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Avoiding deadly hospital-acquired infections

There are a number of reasons so many people dread going to the hospital. In addition to the likelihood of pain and embarrassment, hospitals are places where lots of sick people congregate. That means they are prime locations to spread bacteria and germs. Some people avoid medical care for the fear of succumbing to new illnesses encountered at the hospital. While it is not a good idea to delay or avoid needed medical treatment, the fear of getting sick because of a hospital visit is valid.

Sepsis is a serious condition that occurs most frequently in hospital patients. Sepsis is not tied to a specific pathogen, but rather can result from any type of infection, including viral, bacterial and fungal infections. That said, sepsis is a growing concern due to the rise of drug-resistant bacteria in hospitals all over the country. Sepsis is painful, debilitating, and can lead to organ failure and death. In fact, the Sepsis Alliance reports that sepsis kills more than a quarter of a million Americans every year.

How to avoid infection

The key to avoiding sepsis is to prevent the initial infection from taking root. In a hospital setting, there are several ways you can reduce your odds of getting sick:

  • Move quickly through your treatment – After surgery, patients are often encouraged to get up and move around as soon as they are able. Post-surgical pain can be intense, but it is important to work through it and move around as soon as possible. This helps reduce the chances of developing pneumonia and can get you discharged sooner. The sooner you can check out and go home, the better off you are.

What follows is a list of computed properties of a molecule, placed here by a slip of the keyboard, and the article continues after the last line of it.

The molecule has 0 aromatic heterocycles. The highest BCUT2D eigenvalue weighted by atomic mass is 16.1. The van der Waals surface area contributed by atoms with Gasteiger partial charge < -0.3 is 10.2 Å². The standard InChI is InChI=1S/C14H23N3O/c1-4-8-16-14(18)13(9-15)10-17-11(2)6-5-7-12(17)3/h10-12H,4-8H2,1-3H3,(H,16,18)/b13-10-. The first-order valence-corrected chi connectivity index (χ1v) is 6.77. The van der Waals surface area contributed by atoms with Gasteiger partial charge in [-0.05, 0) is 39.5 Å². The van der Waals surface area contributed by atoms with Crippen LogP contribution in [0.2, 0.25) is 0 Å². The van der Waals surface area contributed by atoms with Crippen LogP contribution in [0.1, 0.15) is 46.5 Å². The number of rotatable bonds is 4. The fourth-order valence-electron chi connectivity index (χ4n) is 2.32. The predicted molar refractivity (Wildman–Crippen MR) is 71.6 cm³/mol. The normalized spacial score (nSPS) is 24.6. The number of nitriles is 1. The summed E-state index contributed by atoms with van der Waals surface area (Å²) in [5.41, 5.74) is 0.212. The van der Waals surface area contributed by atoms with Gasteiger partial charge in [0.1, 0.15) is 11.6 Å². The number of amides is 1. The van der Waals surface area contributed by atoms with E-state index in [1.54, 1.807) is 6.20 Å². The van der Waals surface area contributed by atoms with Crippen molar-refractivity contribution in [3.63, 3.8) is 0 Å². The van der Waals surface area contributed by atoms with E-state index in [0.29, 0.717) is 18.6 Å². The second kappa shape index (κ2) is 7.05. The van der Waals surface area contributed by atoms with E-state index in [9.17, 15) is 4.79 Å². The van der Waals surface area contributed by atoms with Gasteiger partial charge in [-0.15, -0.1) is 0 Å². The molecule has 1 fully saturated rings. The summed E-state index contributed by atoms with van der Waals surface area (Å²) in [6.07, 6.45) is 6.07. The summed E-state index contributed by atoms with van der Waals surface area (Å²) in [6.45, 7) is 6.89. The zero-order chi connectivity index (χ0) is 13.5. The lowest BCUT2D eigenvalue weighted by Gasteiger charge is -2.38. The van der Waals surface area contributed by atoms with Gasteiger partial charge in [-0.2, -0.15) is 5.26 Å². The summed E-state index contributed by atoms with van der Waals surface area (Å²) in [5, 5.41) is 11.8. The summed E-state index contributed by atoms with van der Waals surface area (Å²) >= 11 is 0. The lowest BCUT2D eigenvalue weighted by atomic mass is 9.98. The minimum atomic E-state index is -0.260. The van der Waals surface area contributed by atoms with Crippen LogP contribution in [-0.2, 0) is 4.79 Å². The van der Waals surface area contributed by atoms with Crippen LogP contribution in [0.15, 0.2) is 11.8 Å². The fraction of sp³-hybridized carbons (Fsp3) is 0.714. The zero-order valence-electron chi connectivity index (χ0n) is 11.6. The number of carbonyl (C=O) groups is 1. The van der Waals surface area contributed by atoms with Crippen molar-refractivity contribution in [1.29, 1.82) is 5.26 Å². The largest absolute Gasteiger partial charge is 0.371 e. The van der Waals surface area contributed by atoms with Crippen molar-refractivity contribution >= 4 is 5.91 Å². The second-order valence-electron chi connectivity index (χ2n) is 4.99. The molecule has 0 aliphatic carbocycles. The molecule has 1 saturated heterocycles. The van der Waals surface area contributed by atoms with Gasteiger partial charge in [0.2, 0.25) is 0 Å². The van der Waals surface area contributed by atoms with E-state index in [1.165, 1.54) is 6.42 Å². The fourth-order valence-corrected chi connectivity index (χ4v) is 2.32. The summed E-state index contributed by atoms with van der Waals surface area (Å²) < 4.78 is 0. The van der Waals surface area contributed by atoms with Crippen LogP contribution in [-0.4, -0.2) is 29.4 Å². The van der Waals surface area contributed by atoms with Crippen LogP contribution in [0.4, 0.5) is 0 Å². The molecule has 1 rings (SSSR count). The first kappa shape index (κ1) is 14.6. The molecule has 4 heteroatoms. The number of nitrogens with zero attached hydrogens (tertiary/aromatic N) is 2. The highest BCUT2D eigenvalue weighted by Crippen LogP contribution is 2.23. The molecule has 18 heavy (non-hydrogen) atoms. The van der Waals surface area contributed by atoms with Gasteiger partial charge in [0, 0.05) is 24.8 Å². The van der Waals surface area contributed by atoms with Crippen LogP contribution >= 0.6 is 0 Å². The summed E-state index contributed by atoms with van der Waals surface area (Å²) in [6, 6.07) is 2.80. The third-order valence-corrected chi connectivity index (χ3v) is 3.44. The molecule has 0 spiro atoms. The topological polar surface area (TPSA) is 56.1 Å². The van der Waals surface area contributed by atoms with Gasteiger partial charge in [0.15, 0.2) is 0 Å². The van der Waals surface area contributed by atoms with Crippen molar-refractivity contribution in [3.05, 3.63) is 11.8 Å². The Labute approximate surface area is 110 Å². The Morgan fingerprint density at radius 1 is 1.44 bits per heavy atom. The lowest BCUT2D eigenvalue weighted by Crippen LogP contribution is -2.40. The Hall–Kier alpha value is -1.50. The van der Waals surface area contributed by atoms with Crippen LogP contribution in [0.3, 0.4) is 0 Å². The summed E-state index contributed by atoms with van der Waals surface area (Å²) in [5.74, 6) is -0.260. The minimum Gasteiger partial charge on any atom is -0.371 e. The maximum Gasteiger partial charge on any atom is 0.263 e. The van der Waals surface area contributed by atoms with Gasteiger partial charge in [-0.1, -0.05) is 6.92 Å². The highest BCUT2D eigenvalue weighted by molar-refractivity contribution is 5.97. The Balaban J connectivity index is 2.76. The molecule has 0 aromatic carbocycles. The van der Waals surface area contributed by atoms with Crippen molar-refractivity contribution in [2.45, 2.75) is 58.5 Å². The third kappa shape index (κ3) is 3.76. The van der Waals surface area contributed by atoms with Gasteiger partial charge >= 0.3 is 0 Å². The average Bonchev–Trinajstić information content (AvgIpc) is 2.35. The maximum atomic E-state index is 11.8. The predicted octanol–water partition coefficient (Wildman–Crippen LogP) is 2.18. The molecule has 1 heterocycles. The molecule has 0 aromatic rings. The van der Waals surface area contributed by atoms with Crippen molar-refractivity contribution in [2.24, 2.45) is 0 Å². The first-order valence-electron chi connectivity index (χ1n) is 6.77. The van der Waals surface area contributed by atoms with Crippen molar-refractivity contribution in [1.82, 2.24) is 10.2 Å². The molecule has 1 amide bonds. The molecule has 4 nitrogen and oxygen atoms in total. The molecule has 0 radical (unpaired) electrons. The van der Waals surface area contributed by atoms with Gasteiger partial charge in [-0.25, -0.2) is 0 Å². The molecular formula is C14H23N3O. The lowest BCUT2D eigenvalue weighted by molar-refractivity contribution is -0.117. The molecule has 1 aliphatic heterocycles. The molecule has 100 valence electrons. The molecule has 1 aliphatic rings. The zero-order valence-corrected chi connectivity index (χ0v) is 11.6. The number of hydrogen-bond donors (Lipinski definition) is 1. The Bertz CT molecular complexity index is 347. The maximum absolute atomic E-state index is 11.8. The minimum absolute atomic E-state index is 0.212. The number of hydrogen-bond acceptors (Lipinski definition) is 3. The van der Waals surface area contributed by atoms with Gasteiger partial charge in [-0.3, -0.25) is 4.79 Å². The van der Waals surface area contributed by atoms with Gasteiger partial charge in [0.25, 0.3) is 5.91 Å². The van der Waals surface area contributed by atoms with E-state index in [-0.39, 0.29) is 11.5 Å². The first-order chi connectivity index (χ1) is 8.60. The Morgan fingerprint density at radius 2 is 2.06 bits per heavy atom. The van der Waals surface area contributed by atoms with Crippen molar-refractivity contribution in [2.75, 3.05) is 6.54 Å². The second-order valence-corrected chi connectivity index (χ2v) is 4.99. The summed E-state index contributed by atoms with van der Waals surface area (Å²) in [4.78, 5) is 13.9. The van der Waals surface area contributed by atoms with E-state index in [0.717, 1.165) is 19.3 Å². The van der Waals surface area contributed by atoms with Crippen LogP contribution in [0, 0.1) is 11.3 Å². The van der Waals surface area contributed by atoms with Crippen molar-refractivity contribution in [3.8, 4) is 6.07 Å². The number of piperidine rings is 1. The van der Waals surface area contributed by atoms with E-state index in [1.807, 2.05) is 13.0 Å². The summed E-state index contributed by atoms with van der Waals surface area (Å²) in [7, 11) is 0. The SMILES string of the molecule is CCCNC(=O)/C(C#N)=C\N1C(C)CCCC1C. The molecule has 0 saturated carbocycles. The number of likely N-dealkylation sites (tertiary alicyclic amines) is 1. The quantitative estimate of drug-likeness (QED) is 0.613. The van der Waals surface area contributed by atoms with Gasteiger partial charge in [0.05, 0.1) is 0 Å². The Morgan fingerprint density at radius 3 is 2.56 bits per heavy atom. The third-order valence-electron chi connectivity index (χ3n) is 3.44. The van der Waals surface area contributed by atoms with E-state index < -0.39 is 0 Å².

• Don’t touch anything or anyone, and don’t let them touch you – Infections are spread by hands. Doctors and nurses wear gloves to keep themselves from getting sick. Gloved hands can spread germs to you as easily as bare hands. Any unnecessary physical contact should be avoided. Insist that people, including medical personnel, wash their hands thoroughly before administering treatment.
  • Obey your doctor’s orders – Directions concerning diet, hygiene and lifestyle should be followed to the letter. If the doctor tells you to wash a wound three times a day, you need to make and follow a schedule that allows you to do so. If the doctor tells you to quit smoking in advance of a procedure, you need to do that, too. These orders can be cumbersome, but septic shock is a far worse fate than a few weeks off your normal routine.
  • Speak up – When can your IV come out? When can your catheter come out? What should the surgical wound look like? What are the signs of a potential infection? Why does my side hurt? What should a normal recovery feel like? When can I go home? Asking questions is not presumptuous. It is not too much to ask for doctors or nurses to explain things properly. Your health is more important to you than to anyone else, including your doctor. Always speak up when you have a question. It is your right.

Infections are not the only way for medical care to go wrong, but they are a major problem. Take the time to inform yourself about infection prevention and you could avoid a dangerous, even deadly form of medical negligence.

Source: HealthZette, “Five Hospital Safety Steps You Can’t Ignore,” by Stephanie Bucklin, 10 May 2017

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